Who wouldn’t want to go to a nurse wellness retreat in a beautiful locale like Hawaii or the Caribbean?! Of course, for many of us, that isn’t a feasible option.
But you don’t need all the bells and whistles to have a rejuvenating respite from the stressors of your life as a nurse. All you need is a few designated hours, a great group of interested nurses and some ideas to get you started.
Explore stress-reduction activities and techniques together. The creation of your own nurse retreat can be the spark for a new movement for you and your colleagues.
1. Find a space
Your institution might have conference rooms available free of charge. But another, more comfortable option might be hosting the retreat in a nurse’s home. Have everyone bring his or her own lunch and snacks. As host, your contribution is providing a cozy space for self-care.
2. Open up with a get-to-know-you game
You work side by side every day, but getting together on a casual basis might make some feel a little more vulnerable. Write a few questions on slips of paper and toss into a bowl. Then draw one and go around the circle to answer it. Some suggestions: Favorite travel experience; What’s your dream vacation; Favorite book; If you could pick one year to live again, what year would it be … The possibilities are endless.
3. Invite a speaker
Do some digging on this one. Does anyone know anyone with some expertise on a topic that they’d like to share? Topics might include healthy work environments, bullying in the workplace, Reiki, yoga, aromatherapy or any area that relates to health and wellness. If you can’t find someone willing to speak without a fee, see if everyone can chip in a small amount to compensate the speaker.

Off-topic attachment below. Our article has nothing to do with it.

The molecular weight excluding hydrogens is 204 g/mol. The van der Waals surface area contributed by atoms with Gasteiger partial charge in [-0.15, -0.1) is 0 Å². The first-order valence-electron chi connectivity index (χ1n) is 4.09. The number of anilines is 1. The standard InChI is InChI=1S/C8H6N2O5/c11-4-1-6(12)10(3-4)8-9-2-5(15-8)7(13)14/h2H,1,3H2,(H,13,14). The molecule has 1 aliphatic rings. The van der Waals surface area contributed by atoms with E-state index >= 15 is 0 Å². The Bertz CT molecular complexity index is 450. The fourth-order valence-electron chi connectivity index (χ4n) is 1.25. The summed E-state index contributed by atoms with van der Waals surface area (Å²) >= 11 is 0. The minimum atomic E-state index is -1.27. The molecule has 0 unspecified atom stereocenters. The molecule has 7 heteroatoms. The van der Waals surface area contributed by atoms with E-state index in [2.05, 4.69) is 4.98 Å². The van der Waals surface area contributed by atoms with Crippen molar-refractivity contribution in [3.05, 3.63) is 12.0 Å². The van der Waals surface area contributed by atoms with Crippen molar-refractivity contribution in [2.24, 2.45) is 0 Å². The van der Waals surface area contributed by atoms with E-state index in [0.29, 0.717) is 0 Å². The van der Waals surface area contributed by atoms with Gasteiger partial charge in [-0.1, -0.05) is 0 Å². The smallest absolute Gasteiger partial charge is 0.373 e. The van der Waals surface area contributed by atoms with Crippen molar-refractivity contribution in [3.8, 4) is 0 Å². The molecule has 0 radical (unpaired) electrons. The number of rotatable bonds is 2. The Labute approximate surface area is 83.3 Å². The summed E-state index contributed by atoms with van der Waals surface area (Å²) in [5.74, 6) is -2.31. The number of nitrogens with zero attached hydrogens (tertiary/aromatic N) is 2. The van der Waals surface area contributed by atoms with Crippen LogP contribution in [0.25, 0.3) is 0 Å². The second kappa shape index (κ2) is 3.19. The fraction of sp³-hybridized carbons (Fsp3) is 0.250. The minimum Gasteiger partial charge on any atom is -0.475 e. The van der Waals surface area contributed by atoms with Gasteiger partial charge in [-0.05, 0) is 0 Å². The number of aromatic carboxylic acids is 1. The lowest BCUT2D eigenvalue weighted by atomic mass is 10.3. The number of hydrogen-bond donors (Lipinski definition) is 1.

4. Do a guided meditation
Many are intimidated by the prospect of meditating. But doing it as a group, and with a helpful guide, can make a great introduction. Try Deepak Chopra’s free, guided meditations. Who knows? The group might choose to do more than one.
5. Color mandalas
There’s nothing like coloring to remind you of being a kid. Mandala coloring is an in-expensive, simple relaxation intervention that can help alleviate stress build-up. Find free printable mandalas here. Provide crayons, markers or colored pencils, and have fun.
6. Lead an expressive writing intervention
Pass out blank paper and pens. Have everyone take a few moments to close their eyes and pinpoint a difficult professional time in their lives. It might be a sentinel event, a difficult family, an experience of nurse or physician bullying, or anything else that may have caused some distress. Set a timer for 15 to 20 minutes during which everyone writes about that experience. There are no rules, no judgments, just keep the pen moving. If any participant wants to share, encourage them to do so. But reassure the group that the sharing isn’t necessary or expected. The writing in and of itself can be a therapeutic experience. Encourage participants to continue at home for the next two days. Expressive writing can foster understanding of your own story.
7. Brainstorm some ideas for the next retreat
Now that you’ve had your first experience, it’s time to plan your next one! You might choose to have similar activities, or you may be interested in exploring some other areas.
Interested in having a nurse retreat? What would you add to the day’s activities?